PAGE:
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  • Kindle Formatting Magic (coming soon)

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Eradicate Negativity: Your Marketing Depends on It

Happy Sad

Negative vs. Positive

Reading should be a positive experience, right?

You want to create a positive shopping experience and a positive reading experience.

And writing is a positive experience, right?

(If not, why on earth are you doing it?)

So should publishing and marketing be positive.

But not everything and everyone you come across will seem positive.

And you will definitely encounter people and issues that will challenge you to stay positive.

  • Don’t let ’em bring you down.
  • Don’t let it make you negative.

You want to appear positive when you interact with potential readers. Even with fans.

The best way to appear positive is to be positive.

  • It’s easy to fall into a negative mindset.
  • It’s often not easy to stay positive.

But it’s so worth consciously working toward this. You can do it. 🙂

Author Branding

You’re striving to build a positive image as an author.

A critical review will challenge you to remain positive.

Cynics will challenge you.

Failed authors will challenge you.

Many people and occasions will challenge you to stay positive.

Don’t appear negative on your blog, in person, on social media, or anywhere.

  • What will readers think if they read about you complaining about a review on your blog?
  • What will readers think if they see you behaving negatively on a discussion forum?

You’re in the public eye now. Your image is at stake.

  • What will readers think if they meet you and you appear very positive about your book?
  • What will people think if you always come across as positive, even when you’re dealing with adversity?

Win your battles to stay positive. Build a positive reputation.

Each challenge is an opportunity to shine.

It’s not just your book and image that matter.

  • If authors complain about Kindles and readers hear this, why would they want to buy one?
  • If authors complain about Amazon and readers hear this, does it make them want to shop for books?

Positive Marketing

Staying positive has its rewards:

  • Visualize a positive outcome. It helps motivate you to work toward your goals.
  • When your positive mindset is challenged, think of it as an important battle toward long-term success. Win this battle by staying positive and making positive decisions. Don’t let this battle turn you negative and impede your chances for a bright future.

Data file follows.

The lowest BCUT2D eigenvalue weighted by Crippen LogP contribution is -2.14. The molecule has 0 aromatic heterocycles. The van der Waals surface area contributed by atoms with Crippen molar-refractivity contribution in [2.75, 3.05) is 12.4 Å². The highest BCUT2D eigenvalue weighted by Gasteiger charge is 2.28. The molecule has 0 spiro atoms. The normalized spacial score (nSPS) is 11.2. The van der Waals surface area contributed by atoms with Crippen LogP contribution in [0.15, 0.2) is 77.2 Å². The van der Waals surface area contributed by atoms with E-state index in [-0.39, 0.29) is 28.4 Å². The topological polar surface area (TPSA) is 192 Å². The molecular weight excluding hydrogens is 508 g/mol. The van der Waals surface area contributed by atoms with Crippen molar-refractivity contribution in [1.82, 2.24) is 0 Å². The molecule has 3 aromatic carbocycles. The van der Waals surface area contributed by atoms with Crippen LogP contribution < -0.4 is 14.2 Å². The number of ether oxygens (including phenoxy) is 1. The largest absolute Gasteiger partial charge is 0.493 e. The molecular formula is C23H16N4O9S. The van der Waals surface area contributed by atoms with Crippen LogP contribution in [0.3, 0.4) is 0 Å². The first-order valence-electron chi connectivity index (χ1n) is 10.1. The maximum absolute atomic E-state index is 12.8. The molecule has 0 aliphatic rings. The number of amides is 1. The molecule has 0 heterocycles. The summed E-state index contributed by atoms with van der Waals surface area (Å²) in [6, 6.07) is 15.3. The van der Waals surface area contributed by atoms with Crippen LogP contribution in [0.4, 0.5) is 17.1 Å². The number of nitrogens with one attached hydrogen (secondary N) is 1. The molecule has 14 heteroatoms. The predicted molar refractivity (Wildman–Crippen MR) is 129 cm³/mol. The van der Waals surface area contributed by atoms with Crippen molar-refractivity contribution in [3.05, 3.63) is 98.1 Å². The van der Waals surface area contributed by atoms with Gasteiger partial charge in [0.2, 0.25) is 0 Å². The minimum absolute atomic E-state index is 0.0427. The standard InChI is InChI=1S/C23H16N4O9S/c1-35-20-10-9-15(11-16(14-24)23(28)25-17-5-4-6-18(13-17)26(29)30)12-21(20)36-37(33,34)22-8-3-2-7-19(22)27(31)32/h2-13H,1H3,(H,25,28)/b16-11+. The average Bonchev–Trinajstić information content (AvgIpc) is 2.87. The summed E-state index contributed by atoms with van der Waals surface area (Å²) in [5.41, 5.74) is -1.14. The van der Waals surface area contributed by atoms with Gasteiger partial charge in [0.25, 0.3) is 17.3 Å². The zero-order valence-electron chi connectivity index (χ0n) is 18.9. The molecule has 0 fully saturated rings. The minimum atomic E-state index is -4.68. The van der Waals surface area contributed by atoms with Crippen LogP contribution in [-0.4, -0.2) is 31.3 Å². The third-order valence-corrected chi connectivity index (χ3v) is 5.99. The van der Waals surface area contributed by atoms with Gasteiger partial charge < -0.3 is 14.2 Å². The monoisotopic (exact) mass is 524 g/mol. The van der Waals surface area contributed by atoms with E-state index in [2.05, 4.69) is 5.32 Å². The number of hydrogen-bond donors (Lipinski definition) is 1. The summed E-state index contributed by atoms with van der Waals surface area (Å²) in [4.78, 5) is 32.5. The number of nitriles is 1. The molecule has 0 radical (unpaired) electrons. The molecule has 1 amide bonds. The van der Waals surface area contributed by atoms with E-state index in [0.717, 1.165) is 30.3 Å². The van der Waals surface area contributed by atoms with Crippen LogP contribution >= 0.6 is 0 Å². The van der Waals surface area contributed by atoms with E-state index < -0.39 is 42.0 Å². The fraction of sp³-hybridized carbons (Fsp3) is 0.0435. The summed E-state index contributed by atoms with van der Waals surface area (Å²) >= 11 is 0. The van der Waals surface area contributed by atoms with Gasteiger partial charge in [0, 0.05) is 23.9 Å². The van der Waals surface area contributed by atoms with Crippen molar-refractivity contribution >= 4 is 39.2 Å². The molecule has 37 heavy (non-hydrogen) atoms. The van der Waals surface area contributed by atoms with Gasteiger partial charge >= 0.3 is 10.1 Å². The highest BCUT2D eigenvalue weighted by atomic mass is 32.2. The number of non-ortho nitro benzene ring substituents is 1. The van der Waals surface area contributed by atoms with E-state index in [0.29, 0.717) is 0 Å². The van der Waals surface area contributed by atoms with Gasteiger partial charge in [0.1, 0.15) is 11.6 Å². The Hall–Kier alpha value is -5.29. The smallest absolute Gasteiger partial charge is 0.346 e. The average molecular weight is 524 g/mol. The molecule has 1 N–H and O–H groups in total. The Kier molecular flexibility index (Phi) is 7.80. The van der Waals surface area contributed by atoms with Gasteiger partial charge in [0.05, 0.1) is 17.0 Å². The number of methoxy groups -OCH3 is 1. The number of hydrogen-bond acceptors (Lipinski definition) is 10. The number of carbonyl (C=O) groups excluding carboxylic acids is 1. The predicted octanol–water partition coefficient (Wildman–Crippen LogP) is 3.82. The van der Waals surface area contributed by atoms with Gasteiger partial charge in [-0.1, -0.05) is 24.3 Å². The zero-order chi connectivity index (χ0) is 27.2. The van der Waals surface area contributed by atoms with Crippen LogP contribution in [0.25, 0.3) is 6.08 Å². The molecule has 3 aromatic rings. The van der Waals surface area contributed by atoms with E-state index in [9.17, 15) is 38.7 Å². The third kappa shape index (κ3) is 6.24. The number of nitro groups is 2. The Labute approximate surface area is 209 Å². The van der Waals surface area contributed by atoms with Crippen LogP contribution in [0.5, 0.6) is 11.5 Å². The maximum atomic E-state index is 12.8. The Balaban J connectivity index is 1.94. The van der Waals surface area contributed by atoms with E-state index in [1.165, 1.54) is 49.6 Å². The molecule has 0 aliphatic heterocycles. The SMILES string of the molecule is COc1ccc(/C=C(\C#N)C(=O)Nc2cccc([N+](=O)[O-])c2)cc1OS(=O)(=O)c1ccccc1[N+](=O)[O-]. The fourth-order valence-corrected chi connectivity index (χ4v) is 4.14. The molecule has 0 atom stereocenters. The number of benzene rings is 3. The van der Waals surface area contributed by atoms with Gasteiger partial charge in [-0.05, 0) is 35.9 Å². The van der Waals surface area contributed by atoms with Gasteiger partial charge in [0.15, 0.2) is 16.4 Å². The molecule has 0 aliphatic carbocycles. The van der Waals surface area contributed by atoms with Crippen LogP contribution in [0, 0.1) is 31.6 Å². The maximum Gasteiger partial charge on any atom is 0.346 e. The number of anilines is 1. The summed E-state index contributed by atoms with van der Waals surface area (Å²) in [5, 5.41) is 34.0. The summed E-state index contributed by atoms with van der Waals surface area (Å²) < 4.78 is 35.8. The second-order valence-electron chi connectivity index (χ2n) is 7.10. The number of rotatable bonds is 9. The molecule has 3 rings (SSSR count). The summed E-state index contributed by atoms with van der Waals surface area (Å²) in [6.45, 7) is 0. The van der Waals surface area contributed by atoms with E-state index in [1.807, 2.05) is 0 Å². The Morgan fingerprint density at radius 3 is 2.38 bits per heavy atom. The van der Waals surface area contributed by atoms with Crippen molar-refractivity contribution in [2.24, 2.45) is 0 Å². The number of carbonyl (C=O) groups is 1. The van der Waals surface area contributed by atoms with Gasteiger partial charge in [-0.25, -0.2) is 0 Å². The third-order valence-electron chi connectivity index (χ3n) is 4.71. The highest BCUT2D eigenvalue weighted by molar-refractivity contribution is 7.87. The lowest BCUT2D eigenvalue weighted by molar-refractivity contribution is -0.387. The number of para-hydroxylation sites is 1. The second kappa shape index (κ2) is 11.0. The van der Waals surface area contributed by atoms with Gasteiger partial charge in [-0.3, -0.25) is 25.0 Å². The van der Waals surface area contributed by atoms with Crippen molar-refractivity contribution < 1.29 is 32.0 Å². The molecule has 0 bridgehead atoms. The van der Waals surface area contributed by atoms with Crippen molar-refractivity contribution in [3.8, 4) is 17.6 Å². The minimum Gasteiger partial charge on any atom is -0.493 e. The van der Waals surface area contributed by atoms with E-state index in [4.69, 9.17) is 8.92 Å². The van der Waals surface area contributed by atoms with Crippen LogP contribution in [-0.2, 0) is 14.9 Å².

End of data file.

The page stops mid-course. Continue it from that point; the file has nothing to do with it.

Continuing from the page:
• You’re more likely to show confidence when you stay positive.
  • You’re more likely to put your best effort into something when you feel positive about the outcome.
  • When readers see your positivity, it impacts their buying decisions.

But challenged your positive mindset will be.

And in some cases, it won’t be easy. You’re likely to feel, “Come on! Not again! That’s more than enough,” but you just have to be that much more determined.

Think to yourself, “Bring it on. Is that the best you’ve got?” When you get through this battle, things will start going your way.

Negativity definitely has its disadvantages.

Interact with positive people. Add positive authors to your circles. Avoid negativity.

Chris McMullen

Copyright © 2014 Chris McMullen, Author of A Detailed Guide to Self-Publishing with Amazon and Other Online Booksellers

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Authors, You Are Amazon

Me yes you

Why You

Because your book is available for sale at Amazon.

Amazon does sell many other products, but most customers think of books when they think of Amazon.

Millions of customers will buy other books besides yours, but some will (hopefully) buy your book.

When those customers read your book, your book—for that period of time—represents Amazon.

If the customer enjoys the shopping and reading experience that your book provides, the customer doesn’t just think highly of your book and you, but Amazon, too.

A poor buying or reading experience produces the opposite effect.

Of course, you have your own reasons for wanting to create a positive reading experience: You want the customer to recommend your book to others and to look for more of your books.

You want other authors’ books to create positive reading experiences. The more customers who enjoy shopping for books at Amazon and reading those books, the more likely those customers are to buy more books from Amazon and recommend Amazon to their friends, which improves the sales potential of your own books.

So it’s in your interest to support your fellow authors when they need and ask for help. (Offering unsolicited advice isn’t always received well, though.)

It’s also in your own best interest to help brand a positive image for Amazon, Kindle, and CreateSpace. The more customers who shop on Amazon, the better for all authors.

It’s even in your best interest to have good things to say about books similar to yours because those books are likely to appear on your customers-also-bought lists, and even if they don’t, most customers buy multiple books that are similar, not just one of them. Similar books can thrive together (or they can sink together).

When you hear negative things about Amazon, Kindle, or CreateSpace, take a moment to calmly and concisely say something good—and then let it be. Don’t get into a confrontation. Brand a positive image for yourself, too.

If you ask a customer what Amazon is, he or she will probably mention that it’s a huge website with an enormous selection of well-priced books.

But that’s not how the customer feels about Amazon. How the customer feels depends on shopping experiences and reading experiences. Each sale of your book contributes to a customer’s perception of Amazon.

You are Amazon.

We are Amazon.

Even the customer is Amazon. Anyone who enjoys the great selection, convenience, and prices benefits from helping to brand a positive image for Amazon.

Of course, indie authors must be thankful for the opportunities that Amazon has created.

Indie authors account for a significant share of Amazon’s book sales.

Indies are Amazon, too.

And the best indie books have shown that they can create wonderful reading experiences.

Beyond Amazon

You’re more than Amazon.

If you sell books on Nook, Kobo, Sony, Smashwords, etc., you’re all of these.

Wherever your book is sold, your book represents that retailer.

You want to brand a positive image for all of these outlets, and for whatever publishing service you use.

Chris McMullen, Author of A Detailed Guide to Self-Publishing with Amazon and Other Online Booksellers

Follow me at WordPress, find my author page on Facebook, or connect with me through Twitter.